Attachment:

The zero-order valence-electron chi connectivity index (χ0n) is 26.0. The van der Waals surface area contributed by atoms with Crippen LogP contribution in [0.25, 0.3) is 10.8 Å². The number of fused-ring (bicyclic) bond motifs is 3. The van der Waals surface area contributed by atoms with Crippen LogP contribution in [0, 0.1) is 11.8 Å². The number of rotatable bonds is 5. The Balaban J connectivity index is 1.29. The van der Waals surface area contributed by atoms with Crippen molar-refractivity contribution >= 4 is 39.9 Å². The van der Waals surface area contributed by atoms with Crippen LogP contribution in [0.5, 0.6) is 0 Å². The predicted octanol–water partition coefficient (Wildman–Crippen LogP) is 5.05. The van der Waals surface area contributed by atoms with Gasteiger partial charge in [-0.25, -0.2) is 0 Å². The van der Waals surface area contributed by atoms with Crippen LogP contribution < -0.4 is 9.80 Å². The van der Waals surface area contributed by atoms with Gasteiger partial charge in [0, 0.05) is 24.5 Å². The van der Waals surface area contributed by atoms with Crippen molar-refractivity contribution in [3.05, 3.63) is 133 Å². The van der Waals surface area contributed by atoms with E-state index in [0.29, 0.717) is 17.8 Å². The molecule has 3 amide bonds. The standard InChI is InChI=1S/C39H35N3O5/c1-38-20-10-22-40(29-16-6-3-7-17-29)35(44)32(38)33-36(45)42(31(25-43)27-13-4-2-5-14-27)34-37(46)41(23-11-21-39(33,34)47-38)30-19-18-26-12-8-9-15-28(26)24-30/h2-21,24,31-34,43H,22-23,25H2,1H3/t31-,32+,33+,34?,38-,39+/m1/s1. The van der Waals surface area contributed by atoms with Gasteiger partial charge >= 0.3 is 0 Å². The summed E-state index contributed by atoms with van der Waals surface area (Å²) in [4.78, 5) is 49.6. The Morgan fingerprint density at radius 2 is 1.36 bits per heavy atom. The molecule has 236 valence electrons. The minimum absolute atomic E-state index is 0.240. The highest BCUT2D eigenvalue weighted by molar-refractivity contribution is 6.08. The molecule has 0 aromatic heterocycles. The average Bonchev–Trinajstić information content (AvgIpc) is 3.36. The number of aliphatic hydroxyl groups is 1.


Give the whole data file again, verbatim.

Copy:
The zero-order valence-electron chi connectivity index (χ0n) is 26.0. The van der Waals surface area contributed by atoms with Crippen LogP contribution in [0.25, 0.3) is 10.8 Å². The number of fused-ring (bicyclic) bond motifs is 3. The van der Waals surface area contributed by atoms with Crippen LogP contribution in [0, 0.1) is 11.8 Å². The number of rotatable bonds is 5. The Balaban J connectivity index is 1.29. The van der Waals surface area contributed by atoms with Crippen molar-refractivity contribution >= 4 is 39.9 Å². The van der Waals surface area contributed by atoms with Crippen LogP contribution in [0.5, 0.6) is 0 Å². The predicted octanol–water partition coefficient (Wildman–Crippen LogP) is 5.05. The van der Waals surface area contributed by atoms with Gasteiger partial charge in [-0.25, -0.2) is 0 Å². The van der Waals surface area contributed by atoms with Crippen LogP contribution < -0.4 is 9.80 Å². The van der Waals surface area contributed by atoms with Gasteiger partial charge in [0, 0.05) is 24.5 Å². The van der Waals surface area contributed by atoms with Crippen molar-refractivity contribution in [3.05, 3.63) is 133 Å². The van der Waals surface area contributed by atoms with E-state index in [0.29, 0.717) is 17.8 Å². The molecule has 3 amide bonds. The standard InChI is InChI=1S/C39H35N3O5/c1-38-20-10-22-40(29-16-6-3-7-17-29)35(44)32(38)33-36(45)42(31(25-43)27-13-4-2-5-14-27)34-37(46)41(23-11-21-39(33,34)47-38)30-19-18-26-12-8-9-15-28(26)24-30/h2-21,24,31-34,43H,22-23,25H2,1H3/t31-,32+,33+,34?,38-,39+/m1/s1. The van der Waals surface area contributed by atoms with Gasteiger partial charge >= 0.3 is 0 Å². The summed E-state index contributed by atoms with van der Waals surface area (Å²) in [4.78, 5) is 49.6. The Morgan fingerprint density at radius 2 is 1.36 bits per heavy atom. The molecule has 236 valence electrons. The minimum absolute atomic E-state index is 0.240. The highest BCUT2D eigenvalue weighted by molar-refractivity contribution is 6.08. The molecule has 0 aromatic heterocycles. The average Bonchev–Trinajstić information content (AvgIpc) is 3.36. The number of aliphatic hydroxyl groups is 1.